Like all the laptops in the HP Pavilion line, the dv6000's sleek design and shiny finish hold their own next to systems from style-conscious manufacturers such as Apple and Sony. Aside from its good looks, the dv6000 also provides a solid set of entertainment features and high-end components for a fair price. Those components didn't result in record-breaking performance, and its battery life was below average. For these reasons we recommend the Pavilion dv6000 for home users who want a laptop with basic entertainment features and who don't plan to spend a lot of time away from the power outlet.
The HP Pavilion dv6000 measures 14 inches wide, 10.1 inches deep, and 1 inch thick--about the same size as the Dell Inspiron E1505 and the PC Club Enpower ENP680. However, at 6.2 pounds, the Pavilion dv6000 is the lightest of the three; its AC adapter brings the total travel weight to a still portable 7.2 pounds.
We like the HP Pavilion dv6000's 15.4-inch wide-screen display; its native resolution of 1,280x800 provides ample real estate for work or play. The screen's glossy finish makes colors pop and look brighter, though we noticed a distracting glare when working next to a window on a sunny day; there is an option to bypass the glossy coating if you intend to use the dv6000 in bright environments. Above the display sits a 1.3-megapixel Webcam that's useful for videoconferencing; two built-in microphones on the display bezel eliminate the need for an external microphone.
Like all Pavilion laptops, the dv6000 includes a row of light-touch buttons above the keyboard that launch the media player and provide volume and playback controls. We like the sleek look of the keys, but we hate the beeping that indicates you've pressed a button; the sound can be disabled, but doing so is rather complicated. The Altec Lansing stereo speakers, located above those controls, deliver decent-quality sound, but unfortunately the sound becomes muffled if you close the laptop lid. The Pavilion dv6000's keyboard is ample and comfortable to type on for long periods, and both touch pad and mouse buttons are entirely usable. We love the Pavilion dv6000's touch pad on/off button, which keeps you from accidentally misplacing the cursor while typing and makes it easy to use an external mouse.
The HP Pavilion dv6000 offers an average mix of ports for a laptop its size. There are four-pin FireWire, VGA, S-Video, and three USB 2.0 ports, as well as a microphone jack and--for those who like to share movies and music with friends--two headphone jacks, one of which supports S/PDIF output. Card slots on the dv6000 read the latest ExpressCards, plus Memory Stick, Memory Stick Pro, Secure Digital, MultiMediaCard, and xD formats. Networking options include Ethernet, modem, and 802.11a/b/g Wi-Fi; Bluetooth is available as an option. The laptop's double-layer DVD burner includes LightScribe, which lets you burn your own labels onto compatible discs.
We reviewed an early version of the HP Pavilion dv6000 that was built on a 2.16GHz Intel Core 2 Duo T7400 processor; however, that processor will not be offered on the system initially (for now, the dv6000 will top out with the 2GHz Core 2 Duo T7200 chip). The rest of our configuration will be available, though: 1GB of fast 667MHz RAM; a 100GB, 5,400rpm hard drive; and an Nvidia GeForce Go 7500 graphics card with 256MB of VRAM. This configuration, with the lower-end 2GHz Core 2 Duo T7200, costs $1,539.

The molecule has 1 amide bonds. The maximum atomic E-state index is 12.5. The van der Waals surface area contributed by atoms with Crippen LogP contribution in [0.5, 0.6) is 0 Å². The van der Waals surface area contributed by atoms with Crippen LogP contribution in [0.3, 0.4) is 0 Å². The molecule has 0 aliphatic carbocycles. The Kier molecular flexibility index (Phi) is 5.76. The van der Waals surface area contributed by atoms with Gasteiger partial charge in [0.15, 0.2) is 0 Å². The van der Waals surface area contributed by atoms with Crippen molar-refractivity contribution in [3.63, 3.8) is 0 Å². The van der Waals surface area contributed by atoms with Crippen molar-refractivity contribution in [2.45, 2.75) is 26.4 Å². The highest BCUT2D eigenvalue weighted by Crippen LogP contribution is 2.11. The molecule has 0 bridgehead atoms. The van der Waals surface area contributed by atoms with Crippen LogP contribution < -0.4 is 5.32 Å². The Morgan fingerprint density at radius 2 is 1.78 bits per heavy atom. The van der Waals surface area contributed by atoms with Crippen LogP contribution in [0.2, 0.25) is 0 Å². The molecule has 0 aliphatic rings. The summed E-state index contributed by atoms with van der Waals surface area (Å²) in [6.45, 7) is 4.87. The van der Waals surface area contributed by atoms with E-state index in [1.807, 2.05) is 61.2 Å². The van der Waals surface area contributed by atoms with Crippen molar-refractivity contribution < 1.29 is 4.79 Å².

On CNET Labs' application benchmarks, the Pavilion dv6000 excelled at the processor-intensive iTunes encoding test, completing the tasks noticeably faster than the PC Club Enpower ENP680 (also based on Core 2 Duo) and Dell Inspiron E1505 with a previous-generation Core Duo processor. The dv6000 didn't come out ahead on the multitasking and Photoshop tests, though, most likely because it has less RAM than its competitors. Even with half the RAM, we expected the dv6000 to best the Dell Inspiron E1505 on all three of CNET Labs new benchmarks; that it took longer than the Dell to complete our Photoshop test shows that Core 2 Duo systems are not leaps and bounds ahead of older Core Duo laptops. When it comes to battery life, the Pavilion dv6000's 2 hour, 35 minute battery life is somewhat disappointing; we'd hoped for at least 3 hours. In short, the dv6000 should give you all the power you need (especially if you kick in a little extra to upgrade the RAM right away), but you aren't likely to get much time away from the wall socket with the standard-capacity battery. An optional 12-cell battery costs $40 (CNET did not test this battery).
Every HP Pavilion dv6000 is backed by an industry-standard one-year warranty; the cost to extend the term to three years is a reasonable $185. Toll-free telephone support is available 24/7 during your warranty period, and the HP support Web site includes one of our favorite support features: real-time chat with a tech rep. If you want to troubleshoot problems yourself, you can search the site's thorough FAQ database.
|BAPCo MobileMark2005 battery life in minutes||BAPCo MobileMark2005 performance|
Dell Inspiron E1505
Windows XP Media Center; 2GHz Intel Core Duo T2500; 2GB DDR2 SDRAM PC-4300 533MHz; ATI Mobility Radeon x1400 256MB; Samsung HM120JI 120GB 5,400rpm
PC Club Enpower ENP680
Windows XP Home; 2GHz Intel Core 2 Duo T7200; 2GB DDR2 SDRAM PC2-5300 666MHz; Nvidia GeForce GO 7600 GS 256MB; Seagate Momentus 7200.1 80GB 7,200rpm
HP Pavilion dv6000
Windows XP Pro; 2.16GHz Core 2 Duo T7400; 1GB PC2-5300 DDR2 SDRAM 666MHz; Nvidia GeForce Go 7400 256MB; Fujitsu MHV2100BH PL 100GB 5,400rpm
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